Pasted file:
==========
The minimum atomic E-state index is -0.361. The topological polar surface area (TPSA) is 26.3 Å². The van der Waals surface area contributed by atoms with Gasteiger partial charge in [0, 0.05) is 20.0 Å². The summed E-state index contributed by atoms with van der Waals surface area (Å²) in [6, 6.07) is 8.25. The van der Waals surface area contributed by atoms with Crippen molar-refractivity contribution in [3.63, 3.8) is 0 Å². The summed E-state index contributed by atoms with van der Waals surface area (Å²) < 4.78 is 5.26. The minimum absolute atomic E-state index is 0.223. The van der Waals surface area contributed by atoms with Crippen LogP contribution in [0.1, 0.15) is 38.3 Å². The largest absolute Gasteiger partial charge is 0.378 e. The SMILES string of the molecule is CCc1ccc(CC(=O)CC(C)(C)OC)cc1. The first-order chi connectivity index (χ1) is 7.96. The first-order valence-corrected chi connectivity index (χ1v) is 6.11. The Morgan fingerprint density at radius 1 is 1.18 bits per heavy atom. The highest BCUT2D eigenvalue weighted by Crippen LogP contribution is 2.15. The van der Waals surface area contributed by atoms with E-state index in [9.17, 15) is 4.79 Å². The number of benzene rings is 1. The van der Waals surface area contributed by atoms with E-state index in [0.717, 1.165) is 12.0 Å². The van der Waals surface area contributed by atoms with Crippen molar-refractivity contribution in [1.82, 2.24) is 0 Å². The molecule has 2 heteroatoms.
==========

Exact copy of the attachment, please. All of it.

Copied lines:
The minimum atomic E-state index is -0.361. The topological polar surface area (TPSA) is 26.3 Å². The van der Waals surface area contributed by atoms with Gasteiger partial charge in [0, 0.05) is 20.0 Å². The summed E-state index contributed by atoms with van der Waals surface area (Å²) in [6, 6.07) is 8.25. The van der Waals surface area contributed by atoms with Crippen molar-refractivity contribution in [3.63, 3.8) is 0 Å². The summed E-state index contributed by atoms with van der Waals surface area (Å²) < 4.78 is 5.26. The minimum absolute atomic E-state index is 0.223. The van der Waals surface area contributed by atoms with Crippen LogP contribution in [0.1, 0.15) is 38.3 Å². The largest absolute Gasteiger partial charge is 0.378 e. The SMILES string of the molecule is CCc1ccc(CC(=O)CC(C)(C)OC)cc1. The first-order chi connectivity index (χ1) is 7.96. The first-order valence-corrected chi connectivity index (χ1v) is 6.11. The Morgan fingerprint density at radius 1 is 1.18 bits per heavy atom. The highest BCUT2D eigenvalue weighted by Crippen LogP contribution is 2.15. The van der Waals surface area contributed by atoms with E-state index in [9.17, 15) is 4.79 Å². The number of benzene rings is 1. The van der Waals surface area contributed by atoms with E-state index in [0.717, 1.165) is 12.0 Å². The van der Waals surface area contributed by atoms with Crippen molar-refractivity contribution in [1.82, 2.24) is 0 Å². The molecule has 2 heteroatoms.